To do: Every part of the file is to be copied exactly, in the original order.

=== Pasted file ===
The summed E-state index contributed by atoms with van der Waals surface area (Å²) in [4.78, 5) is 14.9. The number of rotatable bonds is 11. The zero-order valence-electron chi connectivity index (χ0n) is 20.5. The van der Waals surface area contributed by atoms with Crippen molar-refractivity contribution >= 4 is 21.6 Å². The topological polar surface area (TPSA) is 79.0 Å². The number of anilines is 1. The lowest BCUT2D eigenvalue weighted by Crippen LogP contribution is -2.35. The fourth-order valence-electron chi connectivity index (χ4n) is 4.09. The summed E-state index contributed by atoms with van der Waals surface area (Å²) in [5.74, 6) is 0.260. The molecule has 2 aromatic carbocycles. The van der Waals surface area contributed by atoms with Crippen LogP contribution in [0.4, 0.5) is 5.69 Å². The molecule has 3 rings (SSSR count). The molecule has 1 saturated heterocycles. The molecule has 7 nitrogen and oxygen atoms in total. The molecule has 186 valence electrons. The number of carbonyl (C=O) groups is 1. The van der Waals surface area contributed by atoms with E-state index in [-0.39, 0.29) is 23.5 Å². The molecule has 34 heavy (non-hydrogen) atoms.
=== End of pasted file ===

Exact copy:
The summed E-state index contributed by atoms with van der Waals surface area (Å²) in [4.78, 5) is 14.9. The number of rotatable bonds is 11. The zero-order valence-electron chi connectivity index (χ0n) is 20.5. The van der Waals surface area contributed by atoms with Crippen molar-refractivity contribution >= 4 is 21.6 Å². The topological polar surface area (TPSA) is 79.0 Å². The number of anilines is 1. The lowest BCUT2D eigenvalue weighted by Crippen LogP contribution is -2.35. The fourth-order valence-electron chi connectivity index (χ4n) is 4.09. The summed E-state index contributed by atoms with van der Waals surface area (Å²) in [5.74, 6) is 0.260. The molecule has 2 aromatic carbocycles. The van der Waals surface area contributed by atoms with Crippen LogP contribution in [0.4, 0.5) is 5.69 Å². The molecule has 3 rings (SSSR count). The molecule has 1 saturated heterocycles. The molecule has 7 nitrogen and oxygen atoms in total. The molecule has 186 valence electrons. The number of carbonyl (C=O) groups is 1. The van der Waals surface area contributed by atoms with E-state index in [-0.39, 0.29) is 23.5 Å². The molecule has 34 heavy (non-hydrogen) atoms.